Using The Roland Demora As A CV-Controlled Synth Module

This video, via Data Broth, explores using the programmable Roland Demora Eurorack delay effect module as a voltage-controlled synthesizer voice.

The Demora lets you repatch its sub-modules, using a Mac, Windows or iOS editor, changing its internal signal path to customize how it works.

All sounds in the demo video are from the Demora module. A Microbrute is used for pitch cv, envelope cv and sequencing.

Here’s what Data Broth has to say about the demo:

I made a patch using the aira customizer app with the lfo as an oscillator, being key-tracked from the microbrute.

it seems a little buggy, the patch wont load when powering on demora, also routing back into the demora’s delay seems to cause some issues. However I was able to get a simple delay tone to use in this video

otherwise I think it sounds pretty nice actually, and has a nice wave shape from saw to sine to noise

More information on the Demora is available at the Roland site.

14 thoughts on “Using The Roland Demora As A CV-Controlled Synth Module

  1. I have mixed feelings about these modules.. On the one hand they are awesome and futuristic, modular modules with very fun applications.. wow! But on the other hand, I want to get away from screens and software, that’s why I love modular synths, they are tactile and acute. These modules seem to sit somewhere in the middle and got me scratching my head.

    1. yeah, but you don’t need the screen to use them
      you can always save your favorite patches as audio samples
      and whats great is you can have one module that can be a delay at one moment
      a synth the next, a dual lfo after that and so on

      honestly I was a bit disappointed in the demora at first, but it is capable of some pretty unique sounds and can almost be thought of as a modular swiss army knife

    2. I had mixed feelings about this device as well, but I think it’s perfect for a modular, especially for someone who can’t afford a huge system. it’s like a swiss army knife, it can be a few different things, so if you only have one space left, you can change this module without having to actually change the physical module.
      also you can save patches as audio files for recall without a screen

      btw thank you for posting synthtopia

      edit: my last comment wasn’t showing up, so I made this one, I apologize for the double post

      1. databroth

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  2. You can use it as 2 Envelopes with velocity or 2 midi synced LFO’s, lots of different module possibilities (not just delay), but no way to switch preset patches quickly without using a computer hooked up to it.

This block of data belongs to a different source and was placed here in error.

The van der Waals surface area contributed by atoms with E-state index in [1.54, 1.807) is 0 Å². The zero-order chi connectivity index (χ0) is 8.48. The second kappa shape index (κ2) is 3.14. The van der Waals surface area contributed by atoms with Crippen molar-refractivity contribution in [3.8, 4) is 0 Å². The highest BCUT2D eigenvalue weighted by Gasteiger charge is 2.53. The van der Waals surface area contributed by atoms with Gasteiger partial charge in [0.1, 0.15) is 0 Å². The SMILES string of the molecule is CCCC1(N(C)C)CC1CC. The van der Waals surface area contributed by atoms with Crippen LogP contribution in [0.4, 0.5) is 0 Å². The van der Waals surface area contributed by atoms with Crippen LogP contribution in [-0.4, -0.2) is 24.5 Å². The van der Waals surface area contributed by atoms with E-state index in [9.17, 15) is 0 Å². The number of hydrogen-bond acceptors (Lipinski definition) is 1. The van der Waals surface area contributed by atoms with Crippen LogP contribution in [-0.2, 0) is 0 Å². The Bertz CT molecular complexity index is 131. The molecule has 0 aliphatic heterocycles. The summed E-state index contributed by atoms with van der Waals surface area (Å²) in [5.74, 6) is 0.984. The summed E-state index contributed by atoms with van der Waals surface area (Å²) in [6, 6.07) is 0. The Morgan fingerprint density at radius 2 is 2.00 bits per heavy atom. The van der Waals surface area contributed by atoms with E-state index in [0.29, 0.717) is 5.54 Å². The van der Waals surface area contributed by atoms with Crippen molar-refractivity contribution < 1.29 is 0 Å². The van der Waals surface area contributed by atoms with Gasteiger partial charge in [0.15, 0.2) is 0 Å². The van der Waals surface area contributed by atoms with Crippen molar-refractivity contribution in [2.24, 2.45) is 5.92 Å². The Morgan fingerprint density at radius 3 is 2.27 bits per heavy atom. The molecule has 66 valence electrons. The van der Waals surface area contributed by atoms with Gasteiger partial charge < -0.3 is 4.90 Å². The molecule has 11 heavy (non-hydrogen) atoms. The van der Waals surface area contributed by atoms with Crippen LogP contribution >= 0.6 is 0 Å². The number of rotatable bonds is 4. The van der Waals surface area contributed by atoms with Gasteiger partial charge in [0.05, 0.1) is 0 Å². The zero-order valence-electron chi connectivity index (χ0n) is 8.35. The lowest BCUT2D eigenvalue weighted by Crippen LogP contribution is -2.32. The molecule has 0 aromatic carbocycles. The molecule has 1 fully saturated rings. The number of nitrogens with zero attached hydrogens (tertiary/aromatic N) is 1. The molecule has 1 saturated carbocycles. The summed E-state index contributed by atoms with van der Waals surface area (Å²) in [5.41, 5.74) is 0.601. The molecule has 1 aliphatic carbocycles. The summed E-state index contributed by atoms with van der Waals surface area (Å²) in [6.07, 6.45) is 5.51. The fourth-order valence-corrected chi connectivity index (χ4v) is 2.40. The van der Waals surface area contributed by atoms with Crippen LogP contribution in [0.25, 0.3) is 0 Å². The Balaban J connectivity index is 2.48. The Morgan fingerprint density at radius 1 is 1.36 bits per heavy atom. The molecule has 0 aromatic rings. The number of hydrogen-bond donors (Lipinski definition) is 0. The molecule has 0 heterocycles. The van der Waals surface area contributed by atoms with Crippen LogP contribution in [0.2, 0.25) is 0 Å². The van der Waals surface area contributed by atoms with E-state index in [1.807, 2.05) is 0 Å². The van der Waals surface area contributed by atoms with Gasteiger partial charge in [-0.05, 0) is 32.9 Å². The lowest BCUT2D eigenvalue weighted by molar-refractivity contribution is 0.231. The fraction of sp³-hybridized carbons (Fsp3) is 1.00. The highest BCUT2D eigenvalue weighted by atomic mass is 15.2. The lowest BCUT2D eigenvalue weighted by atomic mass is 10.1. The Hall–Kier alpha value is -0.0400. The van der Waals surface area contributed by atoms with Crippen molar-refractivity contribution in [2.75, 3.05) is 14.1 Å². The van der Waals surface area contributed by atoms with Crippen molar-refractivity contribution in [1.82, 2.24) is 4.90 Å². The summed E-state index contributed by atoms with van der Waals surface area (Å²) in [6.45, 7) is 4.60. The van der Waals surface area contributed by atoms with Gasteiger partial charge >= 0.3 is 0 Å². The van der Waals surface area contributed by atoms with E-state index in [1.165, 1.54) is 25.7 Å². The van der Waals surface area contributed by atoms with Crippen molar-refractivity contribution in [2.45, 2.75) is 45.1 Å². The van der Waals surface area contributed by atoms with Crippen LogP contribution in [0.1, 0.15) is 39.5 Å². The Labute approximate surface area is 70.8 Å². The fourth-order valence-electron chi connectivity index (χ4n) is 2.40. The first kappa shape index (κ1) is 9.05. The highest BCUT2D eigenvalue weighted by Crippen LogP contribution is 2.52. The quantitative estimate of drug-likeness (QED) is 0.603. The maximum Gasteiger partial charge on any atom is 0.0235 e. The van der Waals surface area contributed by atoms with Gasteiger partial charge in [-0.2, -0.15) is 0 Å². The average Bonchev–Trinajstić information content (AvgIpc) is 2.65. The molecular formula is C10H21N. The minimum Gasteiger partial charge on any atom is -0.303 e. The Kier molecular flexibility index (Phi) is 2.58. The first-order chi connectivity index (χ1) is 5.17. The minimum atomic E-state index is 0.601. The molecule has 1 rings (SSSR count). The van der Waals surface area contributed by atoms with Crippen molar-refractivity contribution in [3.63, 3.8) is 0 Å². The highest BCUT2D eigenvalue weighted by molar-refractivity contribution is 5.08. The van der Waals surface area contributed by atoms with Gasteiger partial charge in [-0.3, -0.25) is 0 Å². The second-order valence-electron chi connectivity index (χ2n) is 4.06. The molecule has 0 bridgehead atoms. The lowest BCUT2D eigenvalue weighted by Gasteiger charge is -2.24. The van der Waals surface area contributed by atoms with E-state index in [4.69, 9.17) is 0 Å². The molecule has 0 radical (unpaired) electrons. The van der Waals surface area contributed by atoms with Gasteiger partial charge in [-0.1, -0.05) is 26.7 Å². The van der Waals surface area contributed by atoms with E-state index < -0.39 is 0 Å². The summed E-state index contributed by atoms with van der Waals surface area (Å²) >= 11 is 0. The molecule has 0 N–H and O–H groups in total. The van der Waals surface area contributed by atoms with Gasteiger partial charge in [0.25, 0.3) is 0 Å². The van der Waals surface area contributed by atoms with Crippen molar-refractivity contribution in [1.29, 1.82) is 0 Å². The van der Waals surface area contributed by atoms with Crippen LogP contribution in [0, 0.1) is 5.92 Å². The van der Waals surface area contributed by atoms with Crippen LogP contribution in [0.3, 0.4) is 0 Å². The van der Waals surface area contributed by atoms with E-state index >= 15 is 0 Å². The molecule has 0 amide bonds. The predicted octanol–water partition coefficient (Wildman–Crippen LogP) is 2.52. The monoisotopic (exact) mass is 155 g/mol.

1. hey volt…you don´t need a computer to change preset patches. you just need to transfer an audiofile to the demora (per audiocable/remote in) and that can be done with a simple mp3 player or smartphone. so no need for a computer…but one thing that roland did not right is…there is no usb-cable delivered withe the modules…and since it is not a standard usb (mini-usb) you need to get an extra cable. i had the luck to find 1(!) from a device i have!…shame on roland…the usb-cable should be part of that module…come on!!!!

      but beside the usb-cable it´s a very versatile module…and the fact that it can also be used outside an euroracksystem makes it a perfect as little effectbox and additional (digital) synth voice with CV-control…

  3. I have made some similar patches using a self-oscillating filter as a sound source. I have also made a karplus-strong synth with the Demora, but the tuning is off on that one.
    They are very versatile modules. I think that it is worth having at least one with any modular synth so you can use it to add any modules you are missing or need an extra.

    1. how’d you do a karplus strong patch? the reason I got the demora was to do that but there seems to be so much lag or “glide” on the delay cv that it doesn’t seem to work well.

      1. I put the noise source, VCA, filter and feedback mixer as additional modules in the app. I used one of the G inputs for trigger and another for CV. I used the CV to control the delay time. You need to adjust the input level on the CV a bit to tune it. The notes are also reversed (high to low) but I think there is a CV conversion module that might invert it. My patch still needs some work, but it is making plucked string/percussive sounds.

  4. I think these little guys could be thought of as ‘gateway modular’. Doesn’t need to be in a rack, does a lot of useful stuff, just need to give it trig… ach, swore I’d never go down that path, but you make it so easy, Roland!

  5. i have the scooper. great module, a shame the looper has no cv /midi capabilities and the scatter only worx with the looper and not with the inputs.

    The main issue (4 me 4 now) is: the lack of info (aka a proper manual) how to. of course the basics are understandable. but to know how the module actual puts in place u can only check the japanese q&a. the manual is nothing more than a short guide. i ve rounded up my 1st impressions here

  6. did anyone find out the positions of the scatter knob and what it does? so far i the left channel of my scooper as a compressor/overdrive/hipass for the kicks and use the second channel as scooper with the scooper knob hardwired to position 8 (backwards fx), but never found out what exactly the other 7 positions do.

    tried tr08 manual etc but no luck so far.

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